South East Europe – also known as the Balkans – comprises the countries Albania, Bosnia and Herzegovina, Bulgaria, Croatia, Greece, Kosovo, North Macedonia, Moldovia, Montenegro, Romania, Serbia, and Slovenia.
Collectively, South East Europe still represents a significant proportion of untapped European hydropower potential as its river catchments have remained largely undeveloped. Up to 30% of the region’s rivers remain in near natural or pristine states and have a very high conservation value. The region has an estimated 80,000 GWh of technical potential, which is concentrated in the mountainous regions of Montenegro and Albania as well as in Bosnia and Herzegovina.
In 2016, the European Union commissioned a regional hydropower masterplan for the region, aiming to define how to develop the hydropower potential in a way that balances energy generation, flood protection and ecological concerns. This plan also strengthens regional cooperation between the European Union and especially the Western Balkan countries.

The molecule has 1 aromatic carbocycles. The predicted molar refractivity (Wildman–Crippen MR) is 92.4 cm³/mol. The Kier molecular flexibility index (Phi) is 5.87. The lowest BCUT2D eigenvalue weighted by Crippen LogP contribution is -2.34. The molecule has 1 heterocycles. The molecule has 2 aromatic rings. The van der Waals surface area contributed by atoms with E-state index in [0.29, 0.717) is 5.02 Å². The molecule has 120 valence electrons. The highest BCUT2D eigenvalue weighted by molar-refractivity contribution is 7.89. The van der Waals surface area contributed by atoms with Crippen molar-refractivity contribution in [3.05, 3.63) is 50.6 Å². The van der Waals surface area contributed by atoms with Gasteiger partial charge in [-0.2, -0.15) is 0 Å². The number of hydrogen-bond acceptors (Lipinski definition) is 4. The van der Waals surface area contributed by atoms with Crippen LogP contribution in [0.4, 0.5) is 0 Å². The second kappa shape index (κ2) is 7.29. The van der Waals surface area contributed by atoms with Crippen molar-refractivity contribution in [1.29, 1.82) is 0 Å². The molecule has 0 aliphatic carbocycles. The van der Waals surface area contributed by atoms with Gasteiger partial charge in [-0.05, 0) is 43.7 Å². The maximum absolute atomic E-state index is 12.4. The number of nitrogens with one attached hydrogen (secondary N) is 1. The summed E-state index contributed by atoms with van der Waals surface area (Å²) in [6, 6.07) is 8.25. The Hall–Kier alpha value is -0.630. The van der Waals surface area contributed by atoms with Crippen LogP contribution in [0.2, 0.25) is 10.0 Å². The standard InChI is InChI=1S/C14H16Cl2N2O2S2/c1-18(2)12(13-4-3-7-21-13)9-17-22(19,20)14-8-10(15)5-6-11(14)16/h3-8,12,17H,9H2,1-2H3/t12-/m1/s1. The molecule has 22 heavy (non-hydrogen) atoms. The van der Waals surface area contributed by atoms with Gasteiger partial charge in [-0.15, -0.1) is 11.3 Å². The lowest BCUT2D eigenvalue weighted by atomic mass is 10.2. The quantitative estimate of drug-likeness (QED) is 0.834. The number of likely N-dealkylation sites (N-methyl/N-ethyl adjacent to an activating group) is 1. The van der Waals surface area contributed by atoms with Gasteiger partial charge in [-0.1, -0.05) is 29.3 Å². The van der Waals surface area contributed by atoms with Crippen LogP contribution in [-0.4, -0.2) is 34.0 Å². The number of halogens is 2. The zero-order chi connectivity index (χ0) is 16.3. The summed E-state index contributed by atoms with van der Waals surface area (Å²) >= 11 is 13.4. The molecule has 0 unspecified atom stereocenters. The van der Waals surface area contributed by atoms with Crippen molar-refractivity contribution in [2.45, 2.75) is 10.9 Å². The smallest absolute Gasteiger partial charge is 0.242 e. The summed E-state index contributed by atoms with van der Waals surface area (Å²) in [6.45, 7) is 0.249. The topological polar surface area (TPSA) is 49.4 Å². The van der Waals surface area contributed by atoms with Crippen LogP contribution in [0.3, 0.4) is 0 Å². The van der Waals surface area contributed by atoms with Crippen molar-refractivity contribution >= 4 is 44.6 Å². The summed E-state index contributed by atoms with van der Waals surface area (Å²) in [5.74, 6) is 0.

Albania already derives 95% of its domestically produced electricity from hydropower, Bosnia and Herzegovina 31.3%, Serbia 27.5% and Montenegro 31%, respectively.
Serbia has some 3,018 MW of currently operational hydropower plant capacity. Over two-thirds of this capacity is concentrated near to the border with Romania. The country boasts an undeveloped potential of 17,600 GWh, focused on the Drina and Danube rivers. Romania has the highest installed hydropower capacity of all the countries within the region, as well as the biggest economically feasible hydropower potential.